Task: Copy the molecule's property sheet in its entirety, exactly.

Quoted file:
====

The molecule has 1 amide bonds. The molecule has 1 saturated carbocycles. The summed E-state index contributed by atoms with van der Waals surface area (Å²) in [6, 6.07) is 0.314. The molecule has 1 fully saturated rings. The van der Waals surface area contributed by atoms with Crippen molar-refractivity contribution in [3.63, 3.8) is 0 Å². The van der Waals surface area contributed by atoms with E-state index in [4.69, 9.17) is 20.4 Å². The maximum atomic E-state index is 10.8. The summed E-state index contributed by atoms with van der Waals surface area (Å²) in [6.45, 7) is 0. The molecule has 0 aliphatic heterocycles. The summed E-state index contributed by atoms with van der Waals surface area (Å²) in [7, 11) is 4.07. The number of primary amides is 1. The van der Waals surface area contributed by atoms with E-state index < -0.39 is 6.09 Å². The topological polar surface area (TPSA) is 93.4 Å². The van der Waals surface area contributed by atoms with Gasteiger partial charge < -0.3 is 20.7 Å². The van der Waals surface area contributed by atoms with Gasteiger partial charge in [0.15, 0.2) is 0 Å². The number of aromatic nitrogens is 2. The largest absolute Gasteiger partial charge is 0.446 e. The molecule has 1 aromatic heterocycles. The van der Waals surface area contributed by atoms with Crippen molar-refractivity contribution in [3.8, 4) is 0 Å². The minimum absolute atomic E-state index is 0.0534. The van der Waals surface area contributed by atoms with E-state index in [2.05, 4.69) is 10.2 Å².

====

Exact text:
The molecule has 1 amide bonds. The molecule has 1 saturated carbocycles. The summed E-state index contributed by atoms with van der Waals surface area (Å²) in [6, 6.07) is 0.314. The molecule has 1 fully saturated rings. The van der Waals surface area contributed by atoms with Crippen molar-refractivity contribution in [3.63, 3.8) is 0 Å². The van der Waals surface area contributed by atoms with E-state index in [4.69, 9.17) is 20.4 Å². The maximum atomic E-state index is 10.8. The summed E-state index contributed by atoms with van der Waals surface area (Å²) in [6.45, 7) is 0. The molecule has 0 aliphatic heterocycles. The summed E-state index contributed by atoms with van der Waals surface area (Å²) in [7, 11) is 4.07. The number of primary amides is 1. The van der Waals surface area contributed by atoms with E-state index < -0.39 is 6.09 Å². The topological polar surface area (TPSA) is 93.4 Å². The van der Waals surface area contributed by atoms with Gasteiger partial charge < -0.3 is 20.7 Å². The van der Waals surface area contributed by atoms with Gasteiger partial charge in [0.15, 0.2) is 0 Å². The number of aromatic nitrogens is 2. The largest absolute Gasteiger partial charge is 0.446 e. The molecule has 1 aromatic heterocycles. The van der Waals surface area contributed by atoms with Crippen molar-refractivity contribution in [3.8, 4) is 0 Å². The minimum absolute atomic E-state index is 0.0534. The van der Waals surface area contributed by atoms with E-state index in [2.05, 4.69) is 10.2 Å².